Witness Soffer, representing Reddi-Wip, confirmed the fact that Higgins, subsequent to June 17, 1949, did nothing to bring National Products back to the attention of Reddi-Wip and that National's quotations were not accepted by Reddi-Wip because 'they were too high'. Just a week after the plaintiff delivered National's quotations to Reddi-Wip he brought Reddi-Wip's attention to the Loma Plastic Company of Fort Worth, Texas, by introducing a Mr. Barnett, who came up from Fort Worth to meet them. Thereafter Barnett, in behalf of Loma Plastic Company, submitted to Reddi-Wip a quotation for the same type of plastic cap as was being considered by National. When asked why he brought Loma into the picture 'to compete with your National Products Company', plaintiff replied, 'Because I felt that I was free to do so', that he thought Reddi-Wip 'intended to split the business'. Between July, 1949, and November, 1949, Reddi-Wip in considering plans for improving the cap and valve assembly employed Raymond Loewy, an industrial designer, to redesign them. In the meanwhile, plaintiff, on his own behalf and without the knowledge of National, undertook to have five models of cap designs made for Reddi-Wip at a St. Louis machine shop. These cap designs were submitted directly to Reddi-Wip for approval, but all were rejected.


In the latter part of July, 1949, Carl V. Rice, principal stockholder and vice president of the Missouri Die Casting Company at St. Louis, and plaintiff Higgins, who was also a sales representative of Missouri Die Casting Company, were discussing the Reddi-Wip business. Plaintiff informed Rice that he had not been able to make any progress with National Products' negotiations on the Reddi-Wip cover, the reason being that the prices quoted by Kitterman, for National Products, were entirely too high. Subsequently, but before the end of July, Rice was in the office of one Thurman Hill, an attorney in Washington, D.C. Hill happened to mention that he had a new client, the Reddi-Wip Company of St. Louis. Rice told Hill that a plastic company (National) in which his family had an interest had attempted to get some Reddi-Wip manufacturing business but had been unsuccessful and he asked Hill if he could get him another connection with or introduction to Reddi-Wip for National. Hill agreed and made arrangements whereby Rice and Kitterman obtained a direct appointment with Soffer, a Reddi-Wip representative; this conference was held at the Reddi-Wip plant at St. Louis on or about July 28th or 29th. Their efforts at this time to get business for National were not successful. In November of 1949, after the Loewy design had been completed, Soffer of Reddi-Wip called National and asked if Kitterman could come to St. Louis and talk with him. He explained that certain features of the Loewy design were not desirable and that he thought probably Kitterman could help him develop an idea of his own as an addition to the Loewy design. The end result was that in December of 1949 National began manufacturing the new caps directly for Reddi-Wip.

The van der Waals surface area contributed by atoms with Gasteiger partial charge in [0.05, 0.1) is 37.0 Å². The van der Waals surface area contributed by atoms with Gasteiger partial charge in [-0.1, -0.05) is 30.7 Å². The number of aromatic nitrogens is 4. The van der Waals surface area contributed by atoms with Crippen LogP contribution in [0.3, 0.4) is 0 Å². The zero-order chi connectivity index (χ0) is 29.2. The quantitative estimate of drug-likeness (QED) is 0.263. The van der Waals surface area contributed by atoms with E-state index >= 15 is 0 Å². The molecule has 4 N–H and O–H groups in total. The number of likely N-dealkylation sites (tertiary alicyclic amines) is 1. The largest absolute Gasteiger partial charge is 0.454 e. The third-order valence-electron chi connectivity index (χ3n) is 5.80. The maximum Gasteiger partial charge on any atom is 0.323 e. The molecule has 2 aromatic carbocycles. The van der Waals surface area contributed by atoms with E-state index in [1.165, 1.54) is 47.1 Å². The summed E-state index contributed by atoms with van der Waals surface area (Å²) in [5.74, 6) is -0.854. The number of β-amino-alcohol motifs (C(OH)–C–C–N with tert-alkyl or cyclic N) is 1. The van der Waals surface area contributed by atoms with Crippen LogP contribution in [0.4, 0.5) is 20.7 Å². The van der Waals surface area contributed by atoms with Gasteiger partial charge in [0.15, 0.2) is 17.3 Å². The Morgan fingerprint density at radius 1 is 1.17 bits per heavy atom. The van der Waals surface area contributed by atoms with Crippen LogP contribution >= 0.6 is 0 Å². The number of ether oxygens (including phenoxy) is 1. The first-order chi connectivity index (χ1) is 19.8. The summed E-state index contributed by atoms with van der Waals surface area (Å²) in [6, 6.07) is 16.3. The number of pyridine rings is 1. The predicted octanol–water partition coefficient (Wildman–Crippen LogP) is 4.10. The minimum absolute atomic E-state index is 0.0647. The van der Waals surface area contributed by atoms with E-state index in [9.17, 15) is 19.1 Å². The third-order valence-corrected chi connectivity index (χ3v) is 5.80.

The trial court, concluding that 'plaintiff's right to compensation under the agreement plaintiff had with National was conditioned upon plaintiff's being the effective producing cause of developing Reddi-Wip as a customer for National,' found that plaintiff did not develop Reddi-Wip as a customer and was not the efficient, procuring cause of any order National received from Reddi-Wip.